To learn more, click here.

How CBO and JCT analyze major proposals that would affect health insurance coverage
The Congressional Budget Office (CBO) and the staff of the Joint Committee on Taxation (JCT) released a report that estimates the budgetary effects of most types of major legislative proposals that would affect both spending and revenues using a process that involves many steps and many analysts. The report focuses on the process that the agencies use to analyze proposals affecting health insurance coverage for people under age 65, such as legislation that would make major changes to the ACA.

For more information, click here.

Regulatory roundup

More healthcare-related regulatory news for plan sponsors, including links to detailed information.

Technical guidance for self-insured health plans on federal external review process
The U.S. Department of Health and Human Services issued “Technical Guidance – Standards for Self-Insured Non-Federal Governmental Health Plans and Health Insurance Issuers Offering Group and Individual Coverage.” This release replaces the technical guidance issued June 22, 2011, with standards adopted in the final regulation at 76 FR 37208 that further define requirements under Public Health Service Act (PHS Act) section 2719(b)(1).

For more information, click here.

Agencies issue ACA FAQs, Part 37
The U.S. Departments of Treasury, Labor (DoL), and Health and Human Services released frequently asked questions (FAQs) Part 37 regarding Patient Protection and Affordable Care Act (ACA) implementation. The FAQs highlight: health reimbursement arrangements (HRAs); integration of HRAs with group health plans sponsored by the employer of a spouse of an employee; Code Section 162(m)(6); and more.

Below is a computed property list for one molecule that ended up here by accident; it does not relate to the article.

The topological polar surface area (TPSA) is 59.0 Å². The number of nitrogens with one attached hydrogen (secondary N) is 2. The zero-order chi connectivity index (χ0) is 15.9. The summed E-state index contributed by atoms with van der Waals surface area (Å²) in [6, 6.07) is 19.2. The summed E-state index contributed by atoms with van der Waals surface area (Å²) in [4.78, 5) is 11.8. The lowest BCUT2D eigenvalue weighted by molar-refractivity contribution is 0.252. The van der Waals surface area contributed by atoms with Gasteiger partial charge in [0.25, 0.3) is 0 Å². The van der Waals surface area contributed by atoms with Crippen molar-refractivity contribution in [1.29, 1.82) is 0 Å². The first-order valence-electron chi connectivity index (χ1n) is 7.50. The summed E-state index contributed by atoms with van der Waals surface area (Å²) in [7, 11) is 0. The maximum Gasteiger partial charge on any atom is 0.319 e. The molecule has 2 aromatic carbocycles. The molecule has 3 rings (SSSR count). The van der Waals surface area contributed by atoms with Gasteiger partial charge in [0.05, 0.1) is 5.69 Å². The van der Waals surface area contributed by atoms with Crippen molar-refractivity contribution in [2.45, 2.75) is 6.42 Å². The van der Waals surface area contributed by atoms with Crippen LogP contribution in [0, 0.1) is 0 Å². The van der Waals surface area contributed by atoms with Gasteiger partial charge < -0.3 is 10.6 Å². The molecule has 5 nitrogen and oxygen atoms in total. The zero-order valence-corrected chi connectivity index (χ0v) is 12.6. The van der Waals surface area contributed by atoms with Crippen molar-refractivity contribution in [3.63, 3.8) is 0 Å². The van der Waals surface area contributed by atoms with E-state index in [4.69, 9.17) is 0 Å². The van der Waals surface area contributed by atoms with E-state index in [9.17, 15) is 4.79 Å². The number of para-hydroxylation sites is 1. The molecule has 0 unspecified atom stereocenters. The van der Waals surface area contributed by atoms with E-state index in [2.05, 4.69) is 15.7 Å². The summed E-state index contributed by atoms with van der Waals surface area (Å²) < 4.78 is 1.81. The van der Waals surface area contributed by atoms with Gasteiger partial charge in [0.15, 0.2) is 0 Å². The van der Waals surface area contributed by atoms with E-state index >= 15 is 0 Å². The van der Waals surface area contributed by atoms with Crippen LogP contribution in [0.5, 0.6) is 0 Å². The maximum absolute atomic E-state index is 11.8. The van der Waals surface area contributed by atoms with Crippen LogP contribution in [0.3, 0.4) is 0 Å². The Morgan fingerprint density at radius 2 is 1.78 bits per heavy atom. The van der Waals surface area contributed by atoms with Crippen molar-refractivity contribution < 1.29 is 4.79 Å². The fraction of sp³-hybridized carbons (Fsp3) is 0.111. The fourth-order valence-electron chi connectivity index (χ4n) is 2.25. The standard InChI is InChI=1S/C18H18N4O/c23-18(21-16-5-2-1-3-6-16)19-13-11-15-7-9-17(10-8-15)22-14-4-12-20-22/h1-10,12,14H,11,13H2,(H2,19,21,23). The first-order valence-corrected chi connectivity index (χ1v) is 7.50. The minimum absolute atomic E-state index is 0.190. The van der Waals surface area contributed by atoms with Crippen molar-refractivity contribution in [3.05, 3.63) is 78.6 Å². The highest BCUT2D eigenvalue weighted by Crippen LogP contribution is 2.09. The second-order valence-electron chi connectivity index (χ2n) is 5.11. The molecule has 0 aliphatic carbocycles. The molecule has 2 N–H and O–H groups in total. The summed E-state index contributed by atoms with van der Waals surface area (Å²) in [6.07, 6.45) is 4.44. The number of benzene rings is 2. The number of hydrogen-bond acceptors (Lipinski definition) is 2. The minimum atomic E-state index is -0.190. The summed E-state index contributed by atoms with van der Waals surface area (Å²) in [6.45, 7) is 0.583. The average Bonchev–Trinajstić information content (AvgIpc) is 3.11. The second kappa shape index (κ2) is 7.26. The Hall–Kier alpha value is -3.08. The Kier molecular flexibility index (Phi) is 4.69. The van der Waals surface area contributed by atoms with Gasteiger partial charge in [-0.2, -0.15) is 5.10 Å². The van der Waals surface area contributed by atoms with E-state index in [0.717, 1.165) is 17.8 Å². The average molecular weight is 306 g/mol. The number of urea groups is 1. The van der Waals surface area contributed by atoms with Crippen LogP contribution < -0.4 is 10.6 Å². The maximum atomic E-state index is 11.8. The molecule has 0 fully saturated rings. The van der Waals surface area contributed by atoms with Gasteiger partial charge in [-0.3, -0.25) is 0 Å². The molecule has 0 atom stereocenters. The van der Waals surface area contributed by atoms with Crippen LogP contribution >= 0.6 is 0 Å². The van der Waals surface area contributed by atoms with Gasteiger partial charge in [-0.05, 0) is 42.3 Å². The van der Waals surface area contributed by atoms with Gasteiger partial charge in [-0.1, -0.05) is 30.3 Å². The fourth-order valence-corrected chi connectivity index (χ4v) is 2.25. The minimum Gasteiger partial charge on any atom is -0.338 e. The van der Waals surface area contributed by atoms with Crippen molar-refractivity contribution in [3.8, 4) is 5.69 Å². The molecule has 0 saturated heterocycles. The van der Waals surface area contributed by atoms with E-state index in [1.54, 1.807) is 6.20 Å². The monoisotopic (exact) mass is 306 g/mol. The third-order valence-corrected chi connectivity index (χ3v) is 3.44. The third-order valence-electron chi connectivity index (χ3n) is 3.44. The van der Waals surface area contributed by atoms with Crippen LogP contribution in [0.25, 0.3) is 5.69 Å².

To read the FAQs, click here.

DoL issues FY 2016 MHPAEA enforcement fact sheet
The Employee Benefits Security Administration (EBSA) enforces the law governing 2.2 million private employment-based group health plans, which cover 130.8 million participants and beneficiaries. EBSA relies on its 460 investigators to review plans for compliance with ERISA, including the Mental Health Parity and Addiction Equity Act (MHPAEA). EBSA released its first annual MHPAEA enforcement fact sheet, summarizing its enforcement activity in fiscal year (FY) 2015.

To read the fact sheet, click here.

Agencies propose new, expanded Form 5500 group health plan reporting

Group health plan sponsors would be required to provide significant amounts of information about the plans when filing the annual Form 5500 with the U.S. Department of Labor (DoL), under a recently released proposed rule from the agency, along with a separate proposed rule from the DoL, Treasury/Internal Revenue Service (IRS), and the Pension Benefit Guaranty Corporation (PBGC).

The DoL’s proposal, which affects only ERISA-covered plans, would amend the reporting and disclosure requirements for other welfare benefits and retirement plans, but this Client Action Bulletin (CAB) focuses only on group health plan information, including from sponsors of grandfathered group health plans and from sponsors of certain small plans that to date have been exempt from filing. The DoL anticipates applying the new requirements to plan years starting in 2019 (i.e., filings made in 2020).

For simplicity, this CAB refers to both sets of rules as the DoL’s proposed rule.